Strep is a bacterial infection that's spread by coughing, sneezing, person-to-person contact (sharing a cup or holding hands), or from mucus or saliva on shared objects like pencils, crayons, books, and toys. This makes schools breeding grounds for the germs. Strep also tends to be most common in kids ages 6 to 10.
Some kids are more vulnerable to strep than others, but other than washing their hands frequently and teaching your kids not to put their hands or toys in their mouths or share cups or straws with their classmates, there's not much you can do it prevent it. If your kid catches strep, he'll likely come down with these common strep throat symptoms:
This can be uncomfortable, but most kids start feeling better within a day of taking antibiotics and will no longer be contagious after 24 hours of taking the medication. The infection should clear up fully after a full course of treatment, usually about 7 to 10 days.
However, there are also a few strange signs of strep that affect other parts of the body, says Joy Ziegler, MD, a pediatrician in Wakefield, Rhode Island. If you spot any of the conditions below, call an MD in case your child needs antibiotics just like you would after spotting the common symptoms of strep throat.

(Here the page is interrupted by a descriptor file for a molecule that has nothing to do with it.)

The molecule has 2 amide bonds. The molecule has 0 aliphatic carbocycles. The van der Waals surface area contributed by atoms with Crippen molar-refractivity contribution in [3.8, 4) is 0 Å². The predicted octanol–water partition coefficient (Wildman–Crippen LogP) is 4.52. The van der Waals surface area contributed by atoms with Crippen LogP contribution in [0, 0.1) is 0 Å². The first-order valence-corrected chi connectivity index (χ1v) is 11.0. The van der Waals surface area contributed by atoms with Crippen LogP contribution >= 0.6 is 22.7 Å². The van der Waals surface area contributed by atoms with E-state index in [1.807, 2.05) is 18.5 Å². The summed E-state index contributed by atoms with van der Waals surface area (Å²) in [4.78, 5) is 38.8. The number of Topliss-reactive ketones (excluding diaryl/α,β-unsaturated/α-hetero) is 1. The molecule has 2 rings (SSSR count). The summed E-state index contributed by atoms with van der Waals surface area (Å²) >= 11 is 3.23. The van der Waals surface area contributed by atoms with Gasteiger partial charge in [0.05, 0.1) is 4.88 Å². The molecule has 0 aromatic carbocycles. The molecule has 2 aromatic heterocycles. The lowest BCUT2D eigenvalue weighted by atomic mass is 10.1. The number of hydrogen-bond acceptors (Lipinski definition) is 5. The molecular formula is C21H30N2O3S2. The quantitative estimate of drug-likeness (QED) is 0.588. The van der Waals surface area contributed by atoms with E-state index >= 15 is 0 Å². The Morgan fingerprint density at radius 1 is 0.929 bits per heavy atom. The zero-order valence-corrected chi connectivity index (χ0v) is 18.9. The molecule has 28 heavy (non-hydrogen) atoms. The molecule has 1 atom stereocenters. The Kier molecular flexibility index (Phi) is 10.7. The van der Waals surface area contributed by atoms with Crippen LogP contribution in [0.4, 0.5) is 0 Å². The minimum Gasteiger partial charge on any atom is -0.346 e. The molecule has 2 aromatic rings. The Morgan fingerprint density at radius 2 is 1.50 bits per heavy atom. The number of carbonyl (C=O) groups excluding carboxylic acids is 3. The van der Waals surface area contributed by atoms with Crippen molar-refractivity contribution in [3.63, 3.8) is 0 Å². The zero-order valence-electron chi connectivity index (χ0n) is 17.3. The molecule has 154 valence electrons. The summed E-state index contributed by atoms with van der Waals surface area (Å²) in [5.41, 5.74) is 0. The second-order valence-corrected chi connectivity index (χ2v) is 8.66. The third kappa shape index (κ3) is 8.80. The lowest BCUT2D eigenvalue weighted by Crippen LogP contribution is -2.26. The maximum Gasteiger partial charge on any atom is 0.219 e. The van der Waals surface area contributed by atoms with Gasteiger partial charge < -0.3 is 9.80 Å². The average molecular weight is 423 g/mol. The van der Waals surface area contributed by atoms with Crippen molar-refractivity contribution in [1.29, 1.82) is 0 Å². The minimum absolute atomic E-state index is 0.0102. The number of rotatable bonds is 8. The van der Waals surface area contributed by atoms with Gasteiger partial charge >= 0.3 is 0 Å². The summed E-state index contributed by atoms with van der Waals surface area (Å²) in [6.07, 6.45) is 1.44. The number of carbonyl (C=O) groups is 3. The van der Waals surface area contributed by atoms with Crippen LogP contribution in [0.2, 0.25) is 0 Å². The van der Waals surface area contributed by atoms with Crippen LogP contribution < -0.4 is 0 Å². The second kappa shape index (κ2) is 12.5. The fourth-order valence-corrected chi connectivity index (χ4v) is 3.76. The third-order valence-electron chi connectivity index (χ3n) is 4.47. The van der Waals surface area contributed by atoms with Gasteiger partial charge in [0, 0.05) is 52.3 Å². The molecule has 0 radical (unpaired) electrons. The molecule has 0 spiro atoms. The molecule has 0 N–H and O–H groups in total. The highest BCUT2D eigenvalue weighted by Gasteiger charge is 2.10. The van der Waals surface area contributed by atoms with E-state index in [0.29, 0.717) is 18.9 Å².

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What it looks like: A rash, usually around the nose or mouth. It starts off as red sores that rupture within a few days and form yellowish crusts. Kids get impetigo when bacteria invade a cut in the skin or nasal lining.
What it looks like: Pimples or a bright-red rash, possibly with a white coating, in the genital area. When strep throat or impetigo is going around, kids can spread the bacteria below the belt. Anal strep causes painful bowel movements, and your child might complain of a sore bottom. Vaginal strep makes urinating painful.
What it looks like: A red, sandpapery rash on the torso (it usually shows up in the groin and underarms) that's caused by the toxins produced by strep bacteria. Scarlet fever may accompany strep throat.